Tampons are not a luxury. Period.

National Conversations

Toilet paper: essential, right? Can you imagine having to bring your own toilet paper to campus? What if one day you forgot to bring your roll of toilet paper and you had to go really bad? Lucky for all of us, the University of Utah provides toilet paper in all the restrooms on campus, because it is a basic personal hygiene necessity. But what about the basic personal hygiene need for pads and tampons?

According to The Feminine Hygiene Product Safety Act of 2015, feminine hygiene products are a $2 billion industry in the United States, but the cost of poor menstrual hygiene is much higher. In fact, the leading causes of poor menstrual hygiene are related to availability and affordability. There’s even a special word for the cost that women have to pay for personal hygiene: Pink Tax. On average, products for women and girls cost seven percent more than products made for men and boys. And although tampons and pads are a necessity, 36 states still tax them—in other words, the “tampon tax” becomes part of the economic burden.

At the University of Utah, the Gender Theory & Community Organizing class recognized this problem locally and organized the Tampon Allies campaign in the Fall of 2016 to address this very issue. Tampon or pad machine are usually affixed to the wall inside the bathrooms on campus but these products become inaccessible without spare change. The Tampon Allies campaign aims to provide free and accessible feminine hygiene products in four major locations across the campus.

Even if not everybody uses these services, I think it’s really something everyone as a community should care about.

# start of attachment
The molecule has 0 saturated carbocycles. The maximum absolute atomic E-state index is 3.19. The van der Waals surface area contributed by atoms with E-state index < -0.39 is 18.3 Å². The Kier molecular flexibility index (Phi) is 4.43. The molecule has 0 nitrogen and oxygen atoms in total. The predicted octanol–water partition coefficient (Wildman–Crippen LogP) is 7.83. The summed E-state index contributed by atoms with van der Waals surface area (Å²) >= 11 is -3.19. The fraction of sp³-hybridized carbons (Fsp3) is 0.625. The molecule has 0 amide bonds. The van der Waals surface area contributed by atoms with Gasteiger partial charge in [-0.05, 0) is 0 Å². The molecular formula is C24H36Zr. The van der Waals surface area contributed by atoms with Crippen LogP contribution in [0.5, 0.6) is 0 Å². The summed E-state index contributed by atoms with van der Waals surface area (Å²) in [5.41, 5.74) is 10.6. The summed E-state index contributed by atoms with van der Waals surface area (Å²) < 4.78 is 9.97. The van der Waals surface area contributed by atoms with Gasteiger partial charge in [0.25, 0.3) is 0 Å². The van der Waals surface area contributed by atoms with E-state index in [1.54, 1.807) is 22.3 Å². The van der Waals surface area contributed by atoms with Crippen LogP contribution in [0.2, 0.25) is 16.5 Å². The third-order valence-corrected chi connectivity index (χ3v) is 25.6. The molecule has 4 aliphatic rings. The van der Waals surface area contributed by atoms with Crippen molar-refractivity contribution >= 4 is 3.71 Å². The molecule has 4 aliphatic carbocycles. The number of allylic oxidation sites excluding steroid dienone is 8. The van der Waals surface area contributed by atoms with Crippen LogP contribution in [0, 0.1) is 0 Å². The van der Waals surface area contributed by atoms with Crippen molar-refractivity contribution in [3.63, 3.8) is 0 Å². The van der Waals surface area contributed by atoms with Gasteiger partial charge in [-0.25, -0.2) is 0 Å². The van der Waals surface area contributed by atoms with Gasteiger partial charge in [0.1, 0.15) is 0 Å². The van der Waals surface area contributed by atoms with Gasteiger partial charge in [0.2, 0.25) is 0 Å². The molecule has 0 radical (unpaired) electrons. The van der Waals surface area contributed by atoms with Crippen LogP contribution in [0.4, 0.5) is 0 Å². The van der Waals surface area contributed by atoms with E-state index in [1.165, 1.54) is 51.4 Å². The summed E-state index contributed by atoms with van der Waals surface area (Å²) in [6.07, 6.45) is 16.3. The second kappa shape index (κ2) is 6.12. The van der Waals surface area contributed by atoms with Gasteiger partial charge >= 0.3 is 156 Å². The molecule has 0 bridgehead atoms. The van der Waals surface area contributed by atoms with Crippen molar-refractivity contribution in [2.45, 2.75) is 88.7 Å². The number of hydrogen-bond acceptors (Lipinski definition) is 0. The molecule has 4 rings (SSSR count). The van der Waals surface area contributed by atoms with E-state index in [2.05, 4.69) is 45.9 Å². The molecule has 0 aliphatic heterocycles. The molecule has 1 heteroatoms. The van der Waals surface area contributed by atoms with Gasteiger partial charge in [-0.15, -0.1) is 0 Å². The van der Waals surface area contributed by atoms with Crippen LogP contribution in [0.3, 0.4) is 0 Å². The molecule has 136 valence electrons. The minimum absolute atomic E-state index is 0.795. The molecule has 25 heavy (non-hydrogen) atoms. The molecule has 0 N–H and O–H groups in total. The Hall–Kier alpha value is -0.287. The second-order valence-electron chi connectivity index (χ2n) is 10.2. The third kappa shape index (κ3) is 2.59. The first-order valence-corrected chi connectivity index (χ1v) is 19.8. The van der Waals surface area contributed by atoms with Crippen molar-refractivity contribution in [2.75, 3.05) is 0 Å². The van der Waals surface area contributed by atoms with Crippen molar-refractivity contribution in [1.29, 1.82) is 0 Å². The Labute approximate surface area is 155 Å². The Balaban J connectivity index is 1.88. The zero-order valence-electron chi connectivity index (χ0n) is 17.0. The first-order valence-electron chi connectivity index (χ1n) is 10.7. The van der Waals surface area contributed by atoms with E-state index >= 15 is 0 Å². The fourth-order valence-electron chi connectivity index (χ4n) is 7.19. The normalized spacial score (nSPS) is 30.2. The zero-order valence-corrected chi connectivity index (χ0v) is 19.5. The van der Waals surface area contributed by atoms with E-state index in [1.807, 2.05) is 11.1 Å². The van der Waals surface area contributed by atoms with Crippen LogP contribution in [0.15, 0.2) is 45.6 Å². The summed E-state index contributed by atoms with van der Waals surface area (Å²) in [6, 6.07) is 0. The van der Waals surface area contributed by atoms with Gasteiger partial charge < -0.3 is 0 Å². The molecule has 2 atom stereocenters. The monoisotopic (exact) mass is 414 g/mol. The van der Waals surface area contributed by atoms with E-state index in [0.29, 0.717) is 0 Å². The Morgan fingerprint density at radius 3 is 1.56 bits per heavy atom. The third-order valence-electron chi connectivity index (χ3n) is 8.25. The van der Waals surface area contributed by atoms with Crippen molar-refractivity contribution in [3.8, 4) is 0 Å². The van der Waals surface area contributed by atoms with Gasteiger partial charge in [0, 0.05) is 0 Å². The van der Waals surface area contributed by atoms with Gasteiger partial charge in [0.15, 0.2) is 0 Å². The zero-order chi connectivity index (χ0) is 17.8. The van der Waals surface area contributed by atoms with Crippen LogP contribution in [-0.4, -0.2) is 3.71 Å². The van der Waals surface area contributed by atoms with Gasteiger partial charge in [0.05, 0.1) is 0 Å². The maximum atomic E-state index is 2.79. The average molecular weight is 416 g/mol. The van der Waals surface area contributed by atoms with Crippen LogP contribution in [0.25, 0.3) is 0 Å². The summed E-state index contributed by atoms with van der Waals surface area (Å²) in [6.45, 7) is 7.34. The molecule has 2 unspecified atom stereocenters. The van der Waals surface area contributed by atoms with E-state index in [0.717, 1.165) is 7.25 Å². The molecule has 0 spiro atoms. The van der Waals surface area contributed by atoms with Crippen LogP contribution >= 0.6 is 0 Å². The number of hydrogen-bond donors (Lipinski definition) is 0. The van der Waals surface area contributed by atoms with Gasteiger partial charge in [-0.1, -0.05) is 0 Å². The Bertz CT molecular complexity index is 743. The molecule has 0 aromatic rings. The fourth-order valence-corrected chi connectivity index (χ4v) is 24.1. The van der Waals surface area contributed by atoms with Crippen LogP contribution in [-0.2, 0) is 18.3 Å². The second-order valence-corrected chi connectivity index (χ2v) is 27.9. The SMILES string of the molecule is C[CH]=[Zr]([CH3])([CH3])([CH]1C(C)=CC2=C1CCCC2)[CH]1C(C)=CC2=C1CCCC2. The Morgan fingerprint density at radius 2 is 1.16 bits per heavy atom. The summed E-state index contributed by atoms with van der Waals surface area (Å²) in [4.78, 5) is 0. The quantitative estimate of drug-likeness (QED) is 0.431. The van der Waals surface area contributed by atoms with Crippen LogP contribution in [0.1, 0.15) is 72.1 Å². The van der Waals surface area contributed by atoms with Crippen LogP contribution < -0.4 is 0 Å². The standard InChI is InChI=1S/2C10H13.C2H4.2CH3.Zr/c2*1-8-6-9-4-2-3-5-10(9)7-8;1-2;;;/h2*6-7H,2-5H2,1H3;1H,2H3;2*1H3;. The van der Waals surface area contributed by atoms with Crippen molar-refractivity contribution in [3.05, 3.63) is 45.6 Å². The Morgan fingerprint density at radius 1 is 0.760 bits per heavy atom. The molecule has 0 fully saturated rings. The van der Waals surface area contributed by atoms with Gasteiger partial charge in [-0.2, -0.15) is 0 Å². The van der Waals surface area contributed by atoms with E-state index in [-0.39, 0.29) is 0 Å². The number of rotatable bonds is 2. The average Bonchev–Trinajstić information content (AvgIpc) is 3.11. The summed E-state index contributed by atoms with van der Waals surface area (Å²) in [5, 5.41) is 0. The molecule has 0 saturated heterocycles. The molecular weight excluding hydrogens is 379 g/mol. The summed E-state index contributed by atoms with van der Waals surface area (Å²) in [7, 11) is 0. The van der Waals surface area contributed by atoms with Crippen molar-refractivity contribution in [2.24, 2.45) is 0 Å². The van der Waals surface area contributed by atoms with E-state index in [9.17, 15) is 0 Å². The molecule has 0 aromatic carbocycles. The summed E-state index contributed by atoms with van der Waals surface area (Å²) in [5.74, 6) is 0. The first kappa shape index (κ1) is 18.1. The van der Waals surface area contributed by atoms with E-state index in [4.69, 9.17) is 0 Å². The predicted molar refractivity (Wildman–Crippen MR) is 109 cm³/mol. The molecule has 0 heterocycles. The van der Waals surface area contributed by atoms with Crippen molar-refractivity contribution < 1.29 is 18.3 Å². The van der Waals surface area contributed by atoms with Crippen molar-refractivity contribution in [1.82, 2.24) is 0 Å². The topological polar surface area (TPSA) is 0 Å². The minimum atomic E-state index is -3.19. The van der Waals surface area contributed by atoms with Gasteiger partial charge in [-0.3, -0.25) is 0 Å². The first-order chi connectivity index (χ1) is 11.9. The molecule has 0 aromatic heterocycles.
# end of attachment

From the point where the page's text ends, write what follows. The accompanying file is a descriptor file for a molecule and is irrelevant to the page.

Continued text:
“We are paying so much money for our education and for the cost of living, and period products are really expensive. We should take the burden off people a little bit and provide these products through the university,” said Sam Roberts, class student. “This is similar to services like the food pantry, or emergency financial relief. Even if not everybody uses these services, I think it’s really something everyone as a community should care about.”

In addition to offering free and accessible hygiene products, the Tampons Allies campaign also raises awareness of the social stigma surrounding menstruation. Historically, menstruation has been a taboo, something people felt ashamed to talk about. Today, society tends to hold on to these same silent values which can leave women feeling negatively or embarrassed about their bodies. The campaign seeks to openly speak about menstruation on our campus so that we can demystify shame, respect women and address feminine hygiene problems more directly.

The goal is for Tampon Allies to become a campus-wide campaign.

“The goal is for Tampon Allies to become a campus-wide campaign. I would like to see every building get on board with this campaign,” said Samantha Roberts, a class student and a recent U graduate. “It would also be great to be able to pull the online campus map and have little icons of tampons at the locations they are available. Really, a little access can help students a lot on any given day.”

To learn more about the Tampon Allies Campaign and other Sex Week events, visit the Students for Choice Facebook page.


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